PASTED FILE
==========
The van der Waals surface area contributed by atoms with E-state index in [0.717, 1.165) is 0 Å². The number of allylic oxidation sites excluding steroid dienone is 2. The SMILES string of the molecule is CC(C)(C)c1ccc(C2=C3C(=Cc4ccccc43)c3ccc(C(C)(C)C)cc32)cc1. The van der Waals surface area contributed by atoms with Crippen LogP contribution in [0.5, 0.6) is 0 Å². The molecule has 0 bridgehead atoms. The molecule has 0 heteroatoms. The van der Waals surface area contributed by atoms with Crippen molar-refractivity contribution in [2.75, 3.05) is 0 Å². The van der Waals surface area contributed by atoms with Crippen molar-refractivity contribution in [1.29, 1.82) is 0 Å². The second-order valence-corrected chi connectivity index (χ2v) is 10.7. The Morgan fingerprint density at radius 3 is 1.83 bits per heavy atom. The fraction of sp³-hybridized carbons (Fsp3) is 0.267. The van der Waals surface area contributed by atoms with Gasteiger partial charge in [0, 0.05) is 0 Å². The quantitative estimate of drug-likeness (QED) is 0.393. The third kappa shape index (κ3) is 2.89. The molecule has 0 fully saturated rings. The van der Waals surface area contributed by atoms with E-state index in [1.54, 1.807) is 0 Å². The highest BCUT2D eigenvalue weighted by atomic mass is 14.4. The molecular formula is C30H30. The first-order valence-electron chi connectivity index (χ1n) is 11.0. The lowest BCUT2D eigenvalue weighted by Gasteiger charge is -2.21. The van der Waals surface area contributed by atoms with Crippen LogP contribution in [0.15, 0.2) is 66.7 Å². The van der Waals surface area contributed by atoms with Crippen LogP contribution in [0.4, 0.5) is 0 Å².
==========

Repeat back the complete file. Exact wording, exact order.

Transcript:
The van der Waals surface area contributed by atoms with E-state index in [0.717, 1.165) is 0 Å². The number of allylic oxidation sites excluding steroid dienone is 2. The SMILES string of the molecule is CC(C)(C)c1ccc(C2=C3C(=Cc4ccccc43)c3ccc(C(C)(C)C)cc32)cc1. The van der Waals surface area contributed by atoms with Crippen LogP contribution in [0.5, 0.6) is 0 Å². The molecule has 0 bridgehead atoms. The molecule has 0 heteroatoms. The van der Waals surface area contributed by atoms with Crippen molar-refractivity contribution in [2.75, 3.05) is 0 Å². The van der Waals surface area contributed by atoms with Crippen molar-refractivity contribution in [1.29, 1.82) is 0 Å². The second-order valence-corrected chi connectivity index (χ2v) is 10.7. The Morgan fingerprint density at radius 3 is 1.83 bits per heavy atom. The fraction of sp³-hybridized carbons (Fsp3) is 0.267. The van der Waals surface area contributed by atoms with Gasteiger partial charge in [0, 0.05) is 0 Å². The quantitative estimate of drug-likeness (QED) is 0.393. The third kappa shape index (κ3) is 2.89. The molecule has 0 fully saturated rings. The van der Waals surface area contributed by atoms with E-state index in [1.54, 1.807) is 0 Å². The highest BCUT2D eigenvalue weighted by atomic mass is 14.4. The molecular formula is C30H30. The first-order valence-electron chi connectivity index (χ1n) is 11.0. The lowest BCUT2D eigenvalue weighted by Gasteiger charge is -2.21. The van der Waals surface area contributed by atoms with Crippen LogP contribution in [0.15, 0.2) is 66.7 Å². The van der Waals surface area contributed by atoms with Crippen LogP contribution in [0.4, 0.5) is 0 Å².